Career Academy court action lives on

Former owners Mastropietros pressing case against province

Ashley Fitzpatrick
Published on July 12, 2014

After 10 years, a lawsuit continues to be pressed against the provincial government by the former owners of the Newfoundland Career Academy.
The question now is, will any creditors from the Career Academy’s bankruptcy choose to join in the legal action?

Lorraine Lush Mastropietro and John Mastropietro claim changes made in the distribution of student aid in 1997 resulted in a delay of $3 million in aid funding to the school.

The school encountered cash flow problems and, in August of 1998, the business shuttered, with 15 campuses closing.

Bankruptcy proceedings ensued. That process includes the identification of any assets of the company by an appointed, independent trustee.

According to lawyer Geoff Budden, now working for the Mastropietros on their case against the province, the identification includes review of any incomplete or potential future legal claims, anything that might generate cash.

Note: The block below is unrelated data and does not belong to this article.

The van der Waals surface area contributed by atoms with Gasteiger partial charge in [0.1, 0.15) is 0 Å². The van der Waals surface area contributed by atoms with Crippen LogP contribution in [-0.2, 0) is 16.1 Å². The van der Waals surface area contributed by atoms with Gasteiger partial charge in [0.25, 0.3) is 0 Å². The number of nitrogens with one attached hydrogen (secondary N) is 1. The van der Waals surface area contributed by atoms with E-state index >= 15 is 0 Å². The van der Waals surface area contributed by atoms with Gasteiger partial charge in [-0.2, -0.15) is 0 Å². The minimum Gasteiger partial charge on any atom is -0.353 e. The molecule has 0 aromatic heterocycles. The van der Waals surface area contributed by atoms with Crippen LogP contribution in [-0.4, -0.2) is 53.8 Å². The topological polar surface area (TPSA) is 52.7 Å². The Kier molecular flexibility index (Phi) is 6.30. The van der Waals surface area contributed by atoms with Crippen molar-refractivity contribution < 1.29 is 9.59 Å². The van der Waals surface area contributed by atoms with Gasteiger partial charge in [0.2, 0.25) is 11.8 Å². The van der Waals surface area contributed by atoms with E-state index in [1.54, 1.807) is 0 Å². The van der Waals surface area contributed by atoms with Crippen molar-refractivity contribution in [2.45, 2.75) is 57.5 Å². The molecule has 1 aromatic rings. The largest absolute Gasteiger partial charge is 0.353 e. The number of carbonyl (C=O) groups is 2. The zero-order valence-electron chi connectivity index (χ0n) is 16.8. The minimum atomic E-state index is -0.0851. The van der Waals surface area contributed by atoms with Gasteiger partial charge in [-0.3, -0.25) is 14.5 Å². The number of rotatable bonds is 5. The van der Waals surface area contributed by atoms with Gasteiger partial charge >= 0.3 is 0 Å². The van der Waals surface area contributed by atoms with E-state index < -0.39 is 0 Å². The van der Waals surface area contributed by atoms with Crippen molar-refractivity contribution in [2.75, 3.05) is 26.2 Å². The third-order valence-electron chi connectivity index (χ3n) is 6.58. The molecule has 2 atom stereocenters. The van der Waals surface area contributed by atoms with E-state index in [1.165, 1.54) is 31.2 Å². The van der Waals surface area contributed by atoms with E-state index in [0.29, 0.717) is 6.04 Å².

In the case of the Career Academy, the trustee decided not to pursue any claim against the provincial government.

The Mastropietros launched their lawsuit in 2004, claiming damages as a result of the decisions made around student aid. They are allowed to pursue the action, even if the trustee chose not to go down that road, so long as the Court approves.

The Court has since granted the Mastropietros leave to pursue the case.

At the end of June, notices were mailed out offering creditors from the Career Academy bankruptcy the opportunity to join in the Mastropietros’ action.

The idea is if the creditor is willing to share in the risk and requirements of pressing the case, they may receive benefits at the end of the day.

“Obviously (the Mastropietros) still have to prove their damages and be successful in this action,” Budden said.

“The Mastropietros believe there’s a cause of action out there that should be pursued,” Budden said, adding there is now an opportunity for creditors to decide if it is worth their while to pursue the same.

“They have that option,” he said.

In 2007, according to The Telegram’s archives, a statement of defense was filed in the case.

The province argues it wasn't responsible for the academy's failure and denies many of the Mastropietros' claims.